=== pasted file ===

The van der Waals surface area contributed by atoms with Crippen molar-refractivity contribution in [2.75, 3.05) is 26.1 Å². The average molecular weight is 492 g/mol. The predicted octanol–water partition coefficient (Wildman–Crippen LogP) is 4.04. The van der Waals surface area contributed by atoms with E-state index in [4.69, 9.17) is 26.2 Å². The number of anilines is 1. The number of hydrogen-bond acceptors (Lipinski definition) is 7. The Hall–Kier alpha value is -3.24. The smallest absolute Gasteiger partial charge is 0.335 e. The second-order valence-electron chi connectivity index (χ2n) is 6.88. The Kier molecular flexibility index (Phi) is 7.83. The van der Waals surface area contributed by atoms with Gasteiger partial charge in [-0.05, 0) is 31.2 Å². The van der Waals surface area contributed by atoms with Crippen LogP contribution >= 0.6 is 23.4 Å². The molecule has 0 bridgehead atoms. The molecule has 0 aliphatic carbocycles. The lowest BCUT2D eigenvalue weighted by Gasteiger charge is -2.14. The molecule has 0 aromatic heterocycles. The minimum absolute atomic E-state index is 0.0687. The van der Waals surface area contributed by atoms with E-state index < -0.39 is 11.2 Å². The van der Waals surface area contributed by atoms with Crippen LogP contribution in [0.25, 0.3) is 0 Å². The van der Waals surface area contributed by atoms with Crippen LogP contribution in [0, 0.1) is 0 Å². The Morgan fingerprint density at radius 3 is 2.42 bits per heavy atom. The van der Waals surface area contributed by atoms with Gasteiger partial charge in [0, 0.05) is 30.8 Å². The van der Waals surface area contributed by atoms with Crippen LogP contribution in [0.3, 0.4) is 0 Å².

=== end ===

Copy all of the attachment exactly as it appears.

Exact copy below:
The van der Waals surface area contributed by atoms with Crippen molar-refractivity contribution in [2.75, 3.05) is 26.1 Å². The average molecular weight is 492 g/mol. The predicted octanol–water partition coefficient (Wildman–Crippen LogP) is 4.04. The van der Waals surface area contributed by atoms with E-state index in [4.69, 9.17) is 26.2 Å². The number of anilines is 1. The number of hydrogen-bond acceptors (Lipinski definition) is 7. The Hall–Kier alpha value is -3.24. The smallest absolute Gasteiger partial charge is 0.335 e. The second-order valence-electron chi connectivity index (χ2n) is 6.88. The Kier molecular flexibility index (Phi) is 7.83. The van der Waals surface area contributed by atoms with Gasteiger partial charge in [-0.05, 0) is 31.2 Å². The van der Waals surface area contributed by atoms with Crippen LogP contribution >= 0.6 is 23.4 Å². The molecule has 0 bridgehead atoms. The molecule has 0 aliphatic carbocycles. The lowest BCUT2D eigenvalue weighted by Gasteiger charge is -2.14. The molecule has 0 aromatic heterocycles. The minimum absolute atomic E-state index is 0.0687. The van der Waals surface area contributed by atoms with E-state index < -0.39 is 11.2 Å². The van der Waals surface area contributed by atoms with Crippen LogP contribution in [0.25, 0.3) is 0 Å². The van der Waals surface area contributed by atoms with Crippen LogP contribution in [0, 0.1) is 0 Å². The Morgan fingerprint density at radius 3 is 2.42 bits per heavy atom. The van der Waals surface area contributed by atoms with Gasteiger partial charge in [0, 0.05) is 30.8 Å². The van der Waals surface area contributed by atoms with Crippen LogP contribution in [0.3, 0.4) is 0 Å².